Many North Sea oilfield service firms are being left in a “desperate situation” over whether to axe staff or pay mounting maintenance costs to keep them on furlough.
It is understood companies such as Bilfinger, Wood and Aker Solutions are currently facing a financial “conundrum” as they continue to haemorrhage hundreds of thousands of pounds in worker expenses with no guarantee of future work coming in.
According to experts, the current Covid-19 furlough scheme does not account for a number of incurred employment costs, which equate to about 8.5% of each individual worker’s annual salary.
The situation has left firms with high employee quotas paying out around £250,000 a month to furlough staff, with others paying close to half a million each month.
Fiona Herrell, an employment partner for Brodies law firm, said: “Employers who normally make pension contributions above the statutory minimum level will be funding the amounts that are not recoverable under the scheme themselves.
“They will also be incurring costs in respect of the benefit schemes they have contractually agreed to make available to their employees.
“Even if an employer has decided not to top up their employees’ pay while furloughed, annual leave taken during the furlough period must be paid at 100% of normal holiday pay and the additional amounts will not be reimbursed by HMRC.”
The issue has been blamed for a number of recent redundancy announcements by Bilfinger Salamis, Bilfinger UK and Wood.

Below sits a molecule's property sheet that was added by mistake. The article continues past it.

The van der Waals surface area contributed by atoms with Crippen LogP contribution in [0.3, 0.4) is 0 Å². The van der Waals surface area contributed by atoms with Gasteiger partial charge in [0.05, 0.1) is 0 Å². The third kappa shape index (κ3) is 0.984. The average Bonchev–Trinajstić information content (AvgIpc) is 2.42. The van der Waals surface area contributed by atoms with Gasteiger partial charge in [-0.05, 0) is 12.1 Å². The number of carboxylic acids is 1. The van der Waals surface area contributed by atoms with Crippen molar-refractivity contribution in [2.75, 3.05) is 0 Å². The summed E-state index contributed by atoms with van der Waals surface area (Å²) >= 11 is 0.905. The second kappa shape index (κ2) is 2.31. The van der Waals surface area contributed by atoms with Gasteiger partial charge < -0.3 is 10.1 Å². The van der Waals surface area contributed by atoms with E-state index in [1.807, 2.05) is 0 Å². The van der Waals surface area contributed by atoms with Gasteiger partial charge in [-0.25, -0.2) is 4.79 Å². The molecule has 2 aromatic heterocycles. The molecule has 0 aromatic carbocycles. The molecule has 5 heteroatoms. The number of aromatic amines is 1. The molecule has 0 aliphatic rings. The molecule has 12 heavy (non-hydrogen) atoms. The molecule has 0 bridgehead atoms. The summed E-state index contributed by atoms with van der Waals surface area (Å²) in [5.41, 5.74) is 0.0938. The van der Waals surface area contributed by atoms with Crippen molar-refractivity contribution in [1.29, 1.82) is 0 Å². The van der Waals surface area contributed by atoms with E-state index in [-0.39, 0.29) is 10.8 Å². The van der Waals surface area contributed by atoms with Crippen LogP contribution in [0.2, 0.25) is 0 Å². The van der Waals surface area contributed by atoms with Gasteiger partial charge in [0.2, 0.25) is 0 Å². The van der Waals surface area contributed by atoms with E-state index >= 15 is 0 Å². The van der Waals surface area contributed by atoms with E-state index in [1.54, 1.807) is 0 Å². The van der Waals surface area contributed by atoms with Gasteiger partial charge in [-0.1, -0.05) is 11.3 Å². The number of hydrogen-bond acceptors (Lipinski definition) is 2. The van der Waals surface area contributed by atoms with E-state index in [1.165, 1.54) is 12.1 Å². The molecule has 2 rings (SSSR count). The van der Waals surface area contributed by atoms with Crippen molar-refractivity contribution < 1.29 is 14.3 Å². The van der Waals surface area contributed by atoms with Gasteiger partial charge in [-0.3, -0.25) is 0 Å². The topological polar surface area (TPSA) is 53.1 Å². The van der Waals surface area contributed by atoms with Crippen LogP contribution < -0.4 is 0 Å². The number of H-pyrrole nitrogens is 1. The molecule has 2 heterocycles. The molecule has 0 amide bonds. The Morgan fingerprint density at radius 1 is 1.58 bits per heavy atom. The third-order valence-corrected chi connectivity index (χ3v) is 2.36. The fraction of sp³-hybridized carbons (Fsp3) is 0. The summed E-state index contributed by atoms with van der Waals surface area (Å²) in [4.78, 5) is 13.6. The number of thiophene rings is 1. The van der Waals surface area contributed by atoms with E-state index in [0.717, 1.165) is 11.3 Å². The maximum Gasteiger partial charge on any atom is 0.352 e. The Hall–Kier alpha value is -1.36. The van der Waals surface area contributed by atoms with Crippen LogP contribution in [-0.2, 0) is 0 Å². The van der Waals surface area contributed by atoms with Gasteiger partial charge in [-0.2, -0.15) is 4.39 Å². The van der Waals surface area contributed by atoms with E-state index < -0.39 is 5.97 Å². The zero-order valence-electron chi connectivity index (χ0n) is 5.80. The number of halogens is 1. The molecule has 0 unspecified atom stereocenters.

Jake Molloy, regional organiser for RMT Union, described the situation as “unsustainable” while big North Sea operators refuse to share the cost of keeping workers on standby.
He said: “As far as operators are concerned, if they’re not being provided a service and the staff are not on their installations so they are not going to pay.
“This is the desperate situation that a lot of the contractors are in and it’s bleeding money out – we’re in a situation now where a decision has got to be taken.”
Mr Molloy claims workers have already begun to drift away from the sector, which will “only get worse as other sectors begin to ramp up”.
He claims the flexibility that operators want, in terms of the availability of workforce, is rapidly being lost.
Mr Molloy added: “The supply chain cannot sustain the furlough situation and will have to make people redundant, and that will only exacerbate the position for this year and perhaps next year.”
Oil and Gas UK workforce engagement manager, Alix Thom said that for companies with little prospect of work, the costs of maintaining employees on furlough “will eventually become prohibitive”.
She added: “Flexibility will be key in ensuring this industry has a range of tools to support the different needs of companies, however as our most recent report shows we do expect significant job losses.
“This is why we are focused on recovery and identifying opportunities to stimulate activity in the basin and improve competitiveness.”